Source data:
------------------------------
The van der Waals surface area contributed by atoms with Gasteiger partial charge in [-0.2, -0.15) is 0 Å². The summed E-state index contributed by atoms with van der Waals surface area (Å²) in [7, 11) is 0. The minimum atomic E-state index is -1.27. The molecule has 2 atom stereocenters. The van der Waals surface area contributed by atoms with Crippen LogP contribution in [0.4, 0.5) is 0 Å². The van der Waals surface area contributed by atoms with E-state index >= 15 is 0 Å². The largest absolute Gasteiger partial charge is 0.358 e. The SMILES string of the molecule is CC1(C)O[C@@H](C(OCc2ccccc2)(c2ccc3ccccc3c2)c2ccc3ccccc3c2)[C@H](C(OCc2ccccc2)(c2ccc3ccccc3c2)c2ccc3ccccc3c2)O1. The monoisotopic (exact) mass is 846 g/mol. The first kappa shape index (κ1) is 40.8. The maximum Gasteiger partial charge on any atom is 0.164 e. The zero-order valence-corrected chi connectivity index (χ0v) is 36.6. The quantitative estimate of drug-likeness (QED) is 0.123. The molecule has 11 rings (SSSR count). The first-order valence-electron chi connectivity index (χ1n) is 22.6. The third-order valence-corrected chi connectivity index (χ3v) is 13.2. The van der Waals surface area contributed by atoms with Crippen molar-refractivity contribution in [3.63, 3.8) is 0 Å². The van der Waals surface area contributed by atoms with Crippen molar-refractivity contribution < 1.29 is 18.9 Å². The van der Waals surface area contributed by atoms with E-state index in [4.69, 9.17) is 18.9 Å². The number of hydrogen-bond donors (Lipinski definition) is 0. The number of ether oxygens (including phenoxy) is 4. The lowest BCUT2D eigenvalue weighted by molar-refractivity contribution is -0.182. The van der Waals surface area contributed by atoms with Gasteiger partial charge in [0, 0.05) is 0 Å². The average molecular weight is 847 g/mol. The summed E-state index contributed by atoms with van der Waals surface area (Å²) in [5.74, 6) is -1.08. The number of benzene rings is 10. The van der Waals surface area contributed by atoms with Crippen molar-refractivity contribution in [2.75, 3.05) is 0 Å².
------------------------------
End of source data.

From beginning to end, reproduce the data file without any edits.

The van der Waals surface area contributed by atoms with Gasteiger partial charge in [-0.2, -0.15) is 0 Å². The summed E-state index contributed by atoms with van der Waals surface area (Å²) in [7, 11) is 0. The minimum atomic E-state index is -1.27. The molecule has 2 atom stereocenters. The van der Waals surface area contributed by atoms with Crippen LogP contribution in [0.4, 0.5) is 0 Å². The van der Waals surface area contributed by atoms with E-state index >= 15 is 0 Å². The largest absolute Gasteiger partial charge is 0.358 e. The SMILES string of the molecule is CC1(C)O[C@@H](C(OCc2ccccc2)(c2ccc3ccccc3c2)c2ccc3ccccc3c2)[C@H](C(OCc2ccccc2)(c2ccc3ccccc3c2)c2ccc3ccccc3c2)O1. The monoisotopic (exact) mass is 846 g/mol. The first kappa shape index (κ1) is 40.8. The maximum Gasteiger partial charge on any atom is 0.164 e. The zero-order valence-corrected chi connectivity index (χ0v) is 36.6. The quantitative estimate of drug-likeness (QED) is 0.123. The molecule has 11 rings (SSSR count). The first-order valence-electron chi connectivity index (χ1n) is 22.6. The third-order valence-corrected chi connectivity index (χ3v) is 13.2. The van der Waals surface area contributed by atoms with Crippen molar-refractivity contribution in [3.63, 3.8) is 0 Å². The van der Waals surface area contributed by atoms with Crippen molar-refractivity contribution < 1.29 is 18.9 Å². The van der Waals surface area contributed by atoms with E-state index in [4.69, 9.17) is 18.9 Å². The number of hydrogen-bond donors (Lipinski definition) is 0. The number of ether oxygens (including phenoxy) is 4. The lowest BCUT2D eigenvalue weighted by molar-refractivity contribution is -0.182. The van der Waals surface area contributed by atoms with Gasteiger partial charge in [0, 0.05) is 0 Å². The average molecular weight is 847 g/mol. The summed E-state index contributed by atoms with van der Waals surface area (Å²) in [5.74, 6) is -1.08. The number of benzene rings is 10. The van der Waals surface area contributed by atoms with Crippen molar-refractivity contribution in [2.75, 3.05) is 0 Å².